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Fargo VA Health Care System

 

Shape up your Nutrition!

hands cutting vegetables

Research shows that people who eat right and exercise live healthier, happier lives. Now is the time to focus on the importance of making informed food choices, developing sound eating habits and being more physically active.

Tuesday, March 6, 2012

March is upon us and so is National Nutrition Month! This year's theme, "Get Your Plate in Shape", focuses on the importance of making informed food choices, developing sound eating habits and being more physically active.

Research shows that people who eat right and exercise live healthier, happier lives. So before you eat, think about what goes on your plate and follow these guidelines to "Get Your Plate in Shape"

Emphasize:

  • Vegetables: Eat a variety of vegetables, especially dark-green, red and orange vegetables plus beans and peas. Air for 1 1/2 cups of vegetables per day.
  • Whole Grains: Increase whole grains by choosing whole grain breads and cereals, brown rice and whole wheat pasta. Make at least half your grain servings whole grains.
  • Protein: Choose a variety of protein foods, which include seafood, lean meats and poultry, eggs, beans, soy products, and unsalted nuts and seeds. Based on a 2,000 calorie diet, most adults should consume at least 5 1/2 onces of protein daily.
  • Fruits: Add fresh, frozen or light canned fruit to meals and snacks to get your two cups a day. Moderate evidence in adults suggests that increased intake of fruits and/or vegetables may protect against weight gain.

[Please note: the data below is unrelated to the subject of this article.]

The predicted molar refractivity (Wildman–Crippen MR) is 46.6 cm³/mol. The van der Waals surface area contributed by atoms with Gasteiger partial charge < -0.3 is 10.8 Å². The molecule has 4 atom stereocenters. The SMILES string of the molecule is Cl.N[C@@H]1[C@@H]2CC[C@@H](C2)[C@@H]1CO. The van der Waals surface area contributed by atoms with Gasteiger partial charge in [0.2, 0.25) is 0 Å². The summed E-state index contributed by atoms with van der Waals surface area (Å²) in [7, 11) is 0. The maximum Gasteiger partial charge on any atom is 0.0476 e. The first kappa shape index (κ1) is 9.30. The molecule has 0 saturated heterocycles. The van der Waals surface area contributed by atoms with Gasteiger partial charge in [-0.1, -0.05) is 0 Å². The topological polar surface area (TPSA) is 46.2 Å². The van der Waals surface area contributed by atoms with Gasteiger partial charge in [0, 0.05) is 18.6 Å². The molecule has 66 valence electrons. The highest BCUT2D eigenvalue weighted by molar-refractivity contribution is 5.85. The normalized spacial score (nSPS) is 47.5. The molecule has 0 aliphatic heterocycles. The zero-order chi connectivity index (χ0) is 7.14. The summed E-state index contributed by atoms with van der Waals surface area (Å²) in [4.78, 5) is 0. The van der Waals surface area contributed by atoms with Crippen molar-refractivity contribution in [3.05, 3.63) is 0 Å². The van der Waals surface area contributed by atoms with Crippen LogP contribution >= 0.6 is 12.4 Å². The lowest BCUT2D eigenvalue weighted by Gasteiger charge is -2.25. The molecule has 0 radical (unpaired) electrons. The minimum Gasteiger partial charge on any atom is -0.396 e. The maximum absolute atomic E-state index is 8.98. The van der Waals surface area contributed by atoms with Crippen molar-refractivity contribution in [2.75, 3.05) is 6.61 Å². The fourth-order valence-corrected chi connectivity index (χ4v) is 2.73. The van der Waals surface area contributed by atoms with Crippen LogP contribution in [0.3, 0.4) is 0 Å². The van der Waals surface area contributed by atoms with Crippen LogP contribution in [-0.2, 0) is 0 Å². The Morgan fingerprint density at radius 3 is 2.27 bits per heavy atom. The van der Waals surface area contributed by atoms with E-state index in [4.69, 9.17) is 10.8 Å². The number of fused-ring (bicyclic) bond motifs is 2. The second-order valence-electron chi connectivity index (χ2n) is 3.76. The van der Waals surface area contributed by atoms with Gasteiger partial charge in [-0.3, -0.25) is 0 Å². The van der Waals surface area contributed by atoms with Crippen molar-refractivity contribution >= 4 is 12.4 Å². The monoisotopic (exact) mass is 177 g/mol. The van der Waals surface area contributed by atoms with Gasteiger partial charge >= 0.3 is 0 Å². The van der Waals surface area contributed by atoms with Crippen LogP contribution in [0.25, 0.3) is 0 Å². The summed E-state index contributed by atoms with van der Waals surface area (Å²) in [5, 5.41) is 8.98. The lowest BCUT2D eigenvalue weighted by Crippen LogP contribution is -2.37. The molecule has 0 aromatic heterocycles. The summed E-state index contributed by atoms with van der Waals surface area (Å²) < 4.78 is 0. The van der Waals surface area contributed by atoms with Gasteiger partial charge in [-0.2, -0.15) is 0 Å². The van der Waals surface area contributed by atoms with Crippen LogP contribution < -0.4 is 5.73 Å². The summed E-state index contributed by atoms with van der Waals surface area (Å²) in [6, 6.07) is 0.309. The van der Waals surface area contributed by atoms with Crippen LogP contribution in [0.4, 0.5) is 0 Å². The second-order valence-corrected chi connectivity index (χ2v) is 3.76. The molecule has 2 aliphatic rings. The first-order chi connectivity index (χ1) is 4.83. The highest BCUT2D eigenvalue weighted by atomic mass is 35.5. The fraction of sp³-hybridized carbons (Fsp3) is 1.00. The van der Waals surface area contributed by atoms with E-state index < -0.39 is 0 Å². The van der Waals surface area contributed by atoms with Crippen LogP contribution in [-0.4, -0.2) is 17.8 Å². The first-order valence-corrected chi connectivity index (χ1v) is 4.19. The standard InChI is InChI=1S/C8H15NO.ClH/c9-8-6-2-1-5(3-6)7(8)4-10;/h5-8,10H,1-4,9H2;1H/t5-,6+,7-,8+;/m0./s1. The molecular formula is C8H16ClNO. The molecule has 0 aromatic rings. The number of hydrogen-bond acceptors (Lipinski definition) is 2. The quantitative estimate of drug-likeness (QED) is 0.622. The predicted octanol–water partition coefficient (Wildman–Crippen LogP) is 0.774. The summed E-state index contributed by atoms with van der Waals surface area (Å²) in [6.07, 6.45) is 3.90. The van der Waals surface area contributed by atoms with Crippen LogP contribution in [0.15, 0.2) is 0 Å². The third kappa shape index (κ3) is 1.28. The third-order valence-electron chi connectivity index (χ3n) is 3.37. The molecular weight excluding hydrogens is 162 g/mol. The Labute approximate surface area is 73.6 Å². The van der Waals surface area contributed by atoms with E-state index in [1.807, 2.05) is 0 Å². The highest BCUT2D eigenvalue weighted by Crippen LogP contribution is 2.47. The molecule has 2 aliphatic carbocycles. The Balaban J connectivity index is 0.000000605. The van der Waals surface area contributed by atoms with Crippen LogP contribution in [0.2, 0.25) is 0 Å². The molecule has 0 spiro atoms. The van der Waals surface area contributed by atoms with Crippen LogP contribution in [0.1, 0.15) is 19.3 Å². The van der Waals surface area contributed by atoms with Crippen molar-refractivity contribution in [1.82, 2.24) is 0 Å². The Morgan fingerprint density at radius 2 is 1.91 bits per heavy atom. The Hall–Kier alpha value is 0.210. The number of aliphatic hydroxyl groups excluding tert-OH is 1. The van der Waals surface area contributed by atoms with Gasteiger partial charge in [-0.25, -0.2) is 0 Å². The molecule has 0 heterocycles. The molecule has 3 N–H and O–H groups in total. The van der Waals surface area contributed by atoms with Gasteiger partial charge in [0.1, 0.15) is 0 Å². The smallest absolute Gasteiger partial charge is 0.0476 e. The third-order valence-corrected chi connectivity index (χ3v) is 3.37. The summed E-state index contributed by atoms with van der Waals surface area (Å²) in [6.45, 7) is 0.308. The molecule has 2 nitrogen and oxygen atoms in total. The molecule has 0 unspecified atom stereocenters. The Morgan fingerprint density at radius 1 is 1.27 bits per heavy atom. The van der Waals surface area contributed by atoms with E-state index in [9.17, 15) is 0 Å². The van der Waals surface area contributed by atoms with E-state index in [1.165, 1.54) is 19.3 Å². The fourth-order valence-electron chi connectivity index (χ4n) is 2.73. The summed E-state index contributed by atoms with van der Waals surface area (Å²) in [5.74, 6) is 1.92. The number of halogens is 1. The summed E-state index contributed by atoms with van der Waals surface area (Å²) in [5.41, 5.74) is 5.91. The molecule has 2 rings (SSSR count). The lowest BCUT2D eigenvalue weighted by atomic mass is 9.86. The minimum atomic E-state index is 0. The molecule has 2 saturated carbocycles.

• Low-fat or fat free milk, yogurt and cheese or fortified soy beverages: Include 3 cups per day for calcium, vitamin D, protein and potassium. 

Limit:

  • Salt: Sodium intake should be less than 2,300 milligrams (mg) daily. Further reduce intake to 1,500 mg daily among persons who are 51 and older and those of any age who are African American or have hypertension, diabetes, or chronic kidney disease.
  • Saturated Fat: Saturated fats that come from foods like whole-milk, dairy products, butter and meat should be limited to less than 10% of your daily caloric intake. Consuming high amounts of saturated fats can contribute to cardiovascular and coronary heart disease. Instead consume heart healthy fats such as canola oil, olive oil and flaxseed.
  • Cholesterol: Consume less than 300 mg of dietary cholesterol per day. The major sources of cholesterol in the American diet include eggs and egg mixed dishes, chicken and chicken mixed dishes, beef and beef mixed dishes, and all types of beef burgers.
  • Sugar: Limit the amount of added sugars you consume from soda, energy drinks, and sports drinks, grain-based desserts, sugar-sweetened fruit drinks, dairy-based desserts, and candy. By reducing the consumption of these sources of added sugars, you will lower the calorie content of your diet.
  • Portions: Rather than eating large meals two or three times a day, try eating smaller portions frequently throughout the day. This can promote healthy weight loss.

Incorporate:

  • Exercise:  Good nutrition and regular physical activity work hand and hand.  Additionally, regular physical activity helps improve your overall health and fitness, and reduces your risk for many chronic diseases. They Physical Activity Guidelines for Americans reccommends 2 hours and 30 minutes of moderate intensity aerobic activity every week and 2 or more days a week of muscle strengthening activities.  Remember to check with your health professional before starting any rigorous workout regimen.

 

 

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